During the first lockdown in Italy, quite a few journalists praised the power of mother nature in reclaiming what they thought was a forever-changed environment: without all the cars and the traffic, people could breathe cleaner air, animals started repopulating their long lost habitats, and birds’ songs could be heard once more. This general approach was followed by others all around the world, as everybody expected that air quality would improve substantially.
Today we know that these were just momentarily changes, destined not to last long.
Disha Shetty informs us that a new study, published in the peer-reviewed journal Science Advances, has found out that while Covid-19 lockdowns did improve air quality, the gains were smaller than expected and fluctuated from city to city.
The researchers from the University of Birmingham in the UK evaluated air quality across 11 global cities to arrive at the conclusion that the lockdowns in fact caused concentrations of ozone to rise. The impact of lockdowns on air pollutants level are therefore more complex and smaller than expected.
Robert Preidt points out the study co-author Roy Harrison’s point of view, who noted that, if similar restrictions had remained in place, annual average nitrogen dioxide levels in most locations studied would have complied with World Health Organization air quality guidelines.
Therefore, for air quality to meet set global standards, these reductions will have to be more long-term: there is an urgent need for a systemic change. The mitigation measures in the future would both have to be systemic and tailored for specific cities to maximize the benefits, according to the researchers.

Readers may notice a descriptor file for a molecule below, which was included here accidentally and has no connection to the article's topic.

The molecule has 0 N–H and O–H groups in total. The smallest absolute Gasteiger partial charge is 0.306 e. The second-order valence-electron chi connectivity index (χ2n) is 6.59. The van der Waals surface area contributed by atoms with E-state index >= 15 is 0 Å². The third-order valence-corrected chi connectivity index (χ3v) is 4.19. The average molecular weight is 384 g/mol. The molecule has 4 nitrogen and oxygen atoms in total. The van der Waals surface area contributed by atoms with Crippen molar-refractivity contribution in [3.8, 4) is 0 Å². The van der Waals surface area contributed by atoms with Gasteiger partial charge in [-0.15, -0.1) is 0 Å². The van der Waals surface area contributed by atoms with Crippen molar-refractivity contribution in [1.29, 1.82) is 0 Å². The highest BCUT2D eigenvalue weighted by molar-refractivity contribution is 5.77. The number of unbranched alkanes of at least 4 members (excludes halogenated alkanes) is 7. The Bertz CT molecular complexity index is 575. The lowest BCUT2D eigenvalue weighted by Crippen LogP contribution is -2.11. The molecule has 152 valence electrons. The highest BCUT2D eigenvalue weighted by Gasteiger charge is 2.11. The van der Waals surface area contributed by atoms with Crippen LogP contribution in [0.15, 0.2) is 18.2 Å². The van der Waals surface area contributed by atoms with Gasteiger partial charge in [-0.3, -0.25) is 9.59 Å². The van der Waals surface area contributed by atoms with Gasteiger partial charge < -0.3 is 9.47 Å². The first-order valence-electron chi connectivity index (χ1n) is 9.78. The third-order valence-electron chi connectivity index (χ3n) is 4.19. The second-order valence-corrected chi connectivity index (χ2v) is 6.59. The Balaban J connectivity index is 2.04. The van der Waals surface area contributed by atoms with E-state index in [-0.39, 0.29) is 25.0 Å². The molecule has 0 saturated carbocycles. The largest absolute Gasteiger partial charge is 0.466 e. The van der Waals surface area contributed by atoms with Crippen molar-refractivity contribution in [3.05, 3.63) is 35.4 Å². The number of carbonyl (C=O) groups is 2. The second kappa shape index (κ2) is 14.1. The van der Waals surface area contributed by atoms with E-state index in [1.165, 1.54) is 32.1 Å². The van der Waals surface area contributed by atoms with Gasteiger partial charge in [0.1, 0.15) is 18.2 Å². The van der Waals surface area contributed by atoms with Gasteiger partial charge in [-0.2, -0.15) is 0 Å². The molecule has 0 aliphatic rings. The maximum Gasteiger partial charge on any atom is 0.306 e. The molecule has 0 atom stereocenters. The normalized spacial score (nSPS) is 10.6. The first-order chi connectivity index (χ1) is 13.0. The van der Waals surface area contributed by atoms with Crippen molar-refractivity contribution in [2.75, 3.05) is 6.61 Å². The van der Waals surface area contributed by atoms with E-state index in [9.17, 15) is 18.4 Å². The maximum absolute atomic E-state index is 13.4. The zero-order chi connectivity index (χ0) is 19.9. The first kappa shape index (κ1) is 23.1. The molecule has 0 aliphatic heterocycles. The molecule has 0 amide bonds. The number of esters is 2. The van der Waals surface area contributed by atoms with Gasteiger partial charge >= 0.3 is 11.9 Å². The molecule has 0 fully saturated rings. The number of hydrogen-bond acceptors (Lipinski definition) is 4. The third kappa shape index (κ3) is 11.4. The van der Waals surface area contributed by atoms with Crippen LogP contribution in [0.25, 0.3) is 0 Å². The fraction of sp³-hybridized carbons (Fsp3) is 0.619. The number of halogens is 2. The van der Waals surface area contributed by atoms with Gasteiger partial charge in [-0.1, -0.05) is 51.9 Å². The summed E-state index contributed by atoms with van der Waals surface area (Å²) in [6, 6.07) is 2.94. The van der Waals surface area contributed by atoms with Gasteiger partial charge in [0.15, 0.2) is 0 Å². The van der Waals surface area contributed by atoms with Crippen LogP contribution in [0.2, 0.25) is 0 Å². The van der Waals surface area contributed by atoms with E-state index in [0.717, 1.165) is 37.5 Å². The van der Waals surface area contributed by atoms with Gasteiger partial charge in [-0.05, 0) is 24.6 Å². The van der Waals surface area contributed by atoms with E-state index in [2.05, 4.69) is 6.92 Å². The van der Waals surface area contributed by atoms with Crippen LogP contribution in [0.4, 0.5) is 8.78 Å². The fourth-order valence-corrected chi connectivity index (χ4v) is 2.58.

The Covid-19 lockdowns did curtail some pollution-causing activities like commuting or electricity use in commercial establishments, while others like biomass-based cooking or air-conditioning in homes continued. As this Gary Fuller reminds us, in fact we often neglect the role of agriculture and home heating in causing particle pollution.
Shetty also reports these important words from Ulka Kelkar, the director of climate program at WRI India, not involved with the Birmingham study: “Unless we transform the underlying structural causes of carbon dioxide emissions or particulate matter pollution, temporary cessation of selected activities or favourable weather patterns will not be sufficient to make our skies cleaner and our children healthier. […] This will be possible only if we significantly accelerate the adoption of clean energy and energy efficiency throughout the economy”.
The hard lesson
Therefore, what should we treasure from this extremely tough experience of lockdown?
As Jonathan Watts points out, this slowdown of human activity was too short to reverse decades of destruction, but it did provide a glimpse of what the world might feel like without fossil fuels and with more space for nature.